# A ball is thrown in the air @ 30m/s...

by rdmfresno
Tags: 30m or s, ball, thrown
 P: 11 1. The problem statement, all variables and given/known data A ball is thrown straight up with an initial speed of 30m/s, (a) Show that the time it takes to reach the top of its trajectory will be 3 seconds. (b) Show that it will reach a height of 45m (neglecting air resistance). 2. Relevant equations Earth's gravity = 9.8 meter/secondē (Professor said to just round it to 10). Equation unknown. d=1/2(g)tē ? 3. The attempt at a solution (a) Played around with Subtracting negative -9.8m/sē (is it considered negative since the ball gets thrown up? - Instead of it coming down?). (b) 45m = 1/2(9.8m/sē)tē - I figure I need to know "t" before I could solve this.
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P: 5,341
 Quote by rdmfresno 1. The problem statement, all variables and given/known data A ball is thrown straight up with an initial speed of 30m/s, (a) Show that the time it takes to reach the top of its trajectory will be 3 seconds. (b) Show that it will reach a height of 45m (neglecting air resistance). 2. Relevant equations Earth's gravity = 9.8 meter/secondē (Professor said to just round it to 10). Equation unknown. 3. The attempt at a solution (a) Played around with Subtracting negative -9.8 (is it considered negative since the ball gets thrown up? - Instead of it coming down?). I have some free-fall equations and solutions but I couldn't find the relation between them and 'throwing up in the air.' If the speed is lowered by 10m/sē a second, how would this look in a equation? (b) No idea where to start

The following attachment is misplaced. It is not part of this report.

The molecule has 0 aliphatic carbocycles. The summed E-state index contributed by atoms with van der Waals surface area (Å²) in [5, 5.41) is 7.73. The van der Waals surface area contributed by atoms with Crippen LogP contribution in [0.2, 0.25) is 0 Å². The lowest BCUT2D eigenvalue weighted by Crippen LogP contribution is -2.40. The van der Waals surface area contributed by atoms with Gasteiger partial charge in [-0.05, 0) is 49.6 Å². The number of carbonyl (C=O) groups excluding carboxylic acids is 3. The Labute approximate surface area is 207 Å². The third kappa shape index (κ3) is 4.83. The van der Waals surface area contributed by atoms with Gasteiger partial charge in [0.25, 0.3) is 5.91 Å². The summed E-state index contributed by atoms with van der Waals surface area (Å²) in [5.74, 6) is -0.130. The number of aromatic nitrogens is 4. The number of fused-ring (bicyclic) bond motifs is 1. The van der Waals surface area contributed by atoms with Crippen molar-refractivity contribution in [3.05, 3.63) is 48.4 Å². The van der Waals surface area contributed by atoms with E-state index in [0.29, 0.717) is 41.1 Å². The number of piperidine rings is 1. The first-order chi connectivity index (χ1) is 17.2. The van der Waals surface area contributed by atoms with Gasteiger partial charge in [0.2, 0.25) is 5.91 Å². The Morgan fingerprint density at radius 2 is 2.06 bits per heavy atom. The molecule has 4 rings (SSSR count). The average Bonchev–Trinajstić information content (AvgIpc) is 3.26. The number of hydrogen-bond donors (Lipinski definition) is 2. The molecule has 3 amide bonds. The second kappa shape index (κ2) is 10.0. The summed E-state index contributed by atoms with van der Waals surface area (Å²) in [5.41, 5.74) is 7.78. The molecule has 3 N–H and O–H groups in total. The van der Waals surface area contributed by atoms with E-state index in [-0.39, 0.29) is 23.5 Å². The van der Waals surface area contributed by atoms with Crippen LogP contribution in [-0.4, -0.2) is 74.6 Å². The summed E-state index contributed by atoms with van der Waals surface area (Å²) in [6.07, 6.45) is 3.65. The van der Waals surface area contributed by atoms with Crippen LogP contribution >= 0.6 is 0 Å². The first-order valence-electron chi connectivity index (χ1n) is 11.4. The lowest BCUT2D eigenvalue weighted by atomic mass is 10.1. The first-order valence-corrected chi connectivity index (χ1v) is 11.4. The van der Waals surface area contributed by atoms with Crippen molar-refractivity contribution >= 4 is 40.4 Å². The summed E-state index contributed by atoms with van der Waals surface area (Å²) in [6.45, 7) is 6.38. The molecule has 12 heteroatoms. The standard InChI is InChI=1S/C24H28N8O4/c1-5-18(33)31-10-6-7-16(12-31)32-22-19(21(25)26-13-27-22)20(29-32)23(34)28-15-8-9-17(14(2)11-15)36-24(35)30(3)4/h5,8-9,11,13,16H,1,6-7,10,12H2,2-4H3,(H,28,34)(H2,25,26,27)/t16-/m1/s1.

Consider what the definition is of acceleration. It is the rate of change of velocity.

If something starts out at 30 m/s and slows 10 m/s every second, it will reach 0 m/s in how many seconds?

Here are some formulas for you:
http://www.physicsforums.com/showpos...63&postcount=2

These lessons might be helpful:
http://www.glenbrook.k12.il.us/gbssc...ors/u3l2c.html
 P: 11 Thanks a bunch. Will get started on the lesson.. then try the problem again.

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